Part of a Series
The new year has begun with a dimmed outlook for the economy. The crisis in the housing and mortgage markets has translated into massive foreclosures and a much weaker labor market. These weak spots are further exacerbated by continually large budget and trade deficits. In this weak economic environment, we run the danger that policymakers will not take the large steps necessary to put the economy back on track for strong, stable, and equitably shared growth.
1. Wage growth is low. Factoring in inflation, hourly wages were 2.3% higher and weekly wages were 1.5% higher in November 2007 than in March 2001. Real hourly and weekly wages had fallen by -0.8% over the past 12 months.
2. Job growth weakens substantially. Monthly job growth since March 2001 has averaged an annualized 0.7%. In 2007, the average monthly job growth was 111,000 jobs, compared to 188,600 in 2006, and 211,800 in 2005.
3. Benefits are disappearing. The share of private sector workers with a pension dropped from 50.3% in 2000 to 43.2% in 2006, the last year for which data are available, and the share of people with employer-provided health insurance dropped from 64.2% to 59.7%.
4. Family debt is on the rise. In the third quarter of 2007, household debt averaged a record 133.0% of disposable income. In the second quarter of 2007, families spent 14.3% of their disposable income to service their debt, up from 13.0% in the first quarter of 2001.
5. Families feel the pressure. The share of mortgages entering foreclosure was 0.8% in the third quarter of 2007, reflecting the sixth increase in a row to the highest level on record since 1979. The share of all mortgages in foreclosure also reached a record with 1.7%.
6. Housing market slows. New home sales in November 2007 were 34.4% lower than a year earlier, and existing home sales were 20.0% lower. The median sales price of existing homes was 3.3% lower in November 2007 than a year earlier, and the median sales price of new homes had dropped 0.4%. The average monthly supply of homes for the six months ending in October was 8.9 months—the highest since March 1982.
7. Home equity declines. Home equity dropped by 2.5 percentage points relative to disposable income in the third quarter of 2007, the seventh decline in a row, ending also the largest year-over-year drop since June 1992.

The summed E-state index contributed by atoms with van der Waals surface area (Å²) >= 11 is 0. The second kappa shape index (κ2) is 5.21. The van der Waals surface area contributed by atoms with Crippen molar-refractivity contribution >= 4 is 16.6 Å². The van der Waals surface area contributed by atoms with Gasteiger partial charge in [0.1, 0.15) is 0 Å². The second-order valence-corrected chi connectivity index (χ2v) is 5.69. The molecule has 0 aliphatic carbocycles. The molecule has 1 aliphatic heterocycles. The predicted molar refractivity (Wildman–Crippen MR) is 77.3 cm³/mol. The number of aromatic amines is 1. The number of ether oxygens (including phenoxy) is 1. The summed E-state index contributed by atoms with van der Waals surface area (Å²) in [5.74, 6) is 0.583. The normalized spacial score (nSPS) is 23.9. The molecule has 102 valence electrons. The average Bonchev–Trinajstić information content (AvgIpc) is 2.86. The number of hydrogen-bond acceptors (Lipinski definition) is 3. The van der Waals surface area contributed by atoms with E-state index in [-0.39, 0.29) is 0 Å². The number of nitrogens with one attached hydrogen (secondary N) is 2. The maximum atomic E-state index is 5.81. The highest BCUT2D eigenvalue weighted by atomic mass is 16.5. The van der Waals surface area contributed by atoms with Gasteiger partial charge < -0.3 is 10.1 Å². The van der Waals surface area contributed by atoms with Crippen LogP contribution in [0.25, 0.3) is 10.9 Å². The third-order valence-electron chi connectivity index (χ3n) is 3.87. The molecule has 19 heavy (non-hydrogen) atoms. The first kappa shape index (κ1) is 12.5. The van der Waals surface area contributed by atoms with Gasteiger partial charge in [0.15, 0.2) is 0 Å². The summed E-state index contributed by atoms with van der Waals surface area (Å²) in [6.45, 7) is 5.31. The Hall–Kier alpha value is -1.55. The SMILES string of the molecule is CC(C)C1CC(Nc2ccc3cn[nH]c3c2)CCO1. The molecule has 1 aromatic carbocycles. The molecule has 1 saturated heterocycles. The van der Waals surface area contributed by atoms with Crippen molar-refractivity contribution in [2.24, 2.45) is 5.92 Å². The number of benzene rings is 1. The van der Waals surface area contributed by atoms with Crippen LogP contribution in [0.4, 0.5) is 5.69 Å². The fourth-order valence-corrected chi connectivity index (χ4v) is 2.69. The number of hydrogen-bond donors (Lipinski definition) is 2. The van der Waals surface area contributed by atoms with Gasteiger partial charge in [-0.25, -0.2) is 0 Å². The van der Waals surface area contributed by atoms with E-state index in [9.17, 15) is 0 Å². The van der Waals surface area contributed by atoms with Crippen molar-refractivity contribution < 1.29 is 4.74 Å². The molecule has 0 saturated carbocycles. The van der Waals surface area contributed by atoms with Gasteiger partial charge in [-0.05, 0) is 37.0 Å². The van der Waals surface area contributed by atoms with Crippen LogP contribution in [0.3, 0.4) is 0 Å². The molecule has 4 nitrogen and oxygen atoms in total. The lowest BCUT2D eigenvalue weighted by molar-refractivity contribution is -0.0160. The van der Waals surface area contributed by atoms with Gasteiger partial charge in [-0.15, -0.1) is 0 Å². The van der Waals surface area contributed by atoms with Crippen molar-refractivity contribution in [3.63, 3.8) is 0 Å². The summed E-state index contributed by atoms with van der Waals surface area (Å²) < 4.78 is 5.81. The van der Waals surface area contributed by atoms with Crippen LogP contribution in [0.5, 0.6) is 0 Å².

8. Poverty stays high. The poverty rate fell slightly to 12.3% in 2006, down from 12.6% in 2005, but still substantially higher than the last low point in 2000, when it was 11.3%.
9. Business investment is low and productivity growth slows. Business investment averaged 10.8% of GDP between March 2001 and September 2007—the lowest share since the 1960s. Net investment, after accounting for depreciation of capital goods, averaged 2.0% of GDP at the same time—the lowest share of any business cycle. And, labor productivity growth fell below 2.0% in 2005 and 2006 for the first time since 1997.
10. Improvements in government’s finances are temporary. In August 2007, the Congressional Budget Office estimated that the deficit for 2007 amounted to $158 billion, $14 billion less than projected in January. Yet the cumulative budget deficit from 2008 to 2012 increased sharply from $194 billion to $696 billion in CBO’s projections.
11. Tax cuts do not pay for themselves. The Joint Committee on Taxation estimated that the tax cuts enacted since 2001 would cost $300 billion in 2007 alone, such that the federal government would show a surplus had it not been for President Bush’s tax cuts.
12. This endangers our economic independence. Foreign investors bought 77.2% of new Treasury debt and the share of U.S. foreign-held debt grew to 46% in September 2007 from 31% in March 2001. Interest payments from the federal government to foreigners rose to $40 billion in the third quarter 2007 from $21 billion in the first quarter of 2001.
13. Trade deficit remains high despite strong export growth. In the third quarter of 2007, the trade deficit fell slightly to 5.0% of Gross Domestic Product from 5.2% in the second quarter of 2007. Yet, the last trade deficit is still larger than any trade deficit since the Great Depression recorded before the second quarter of 2004.
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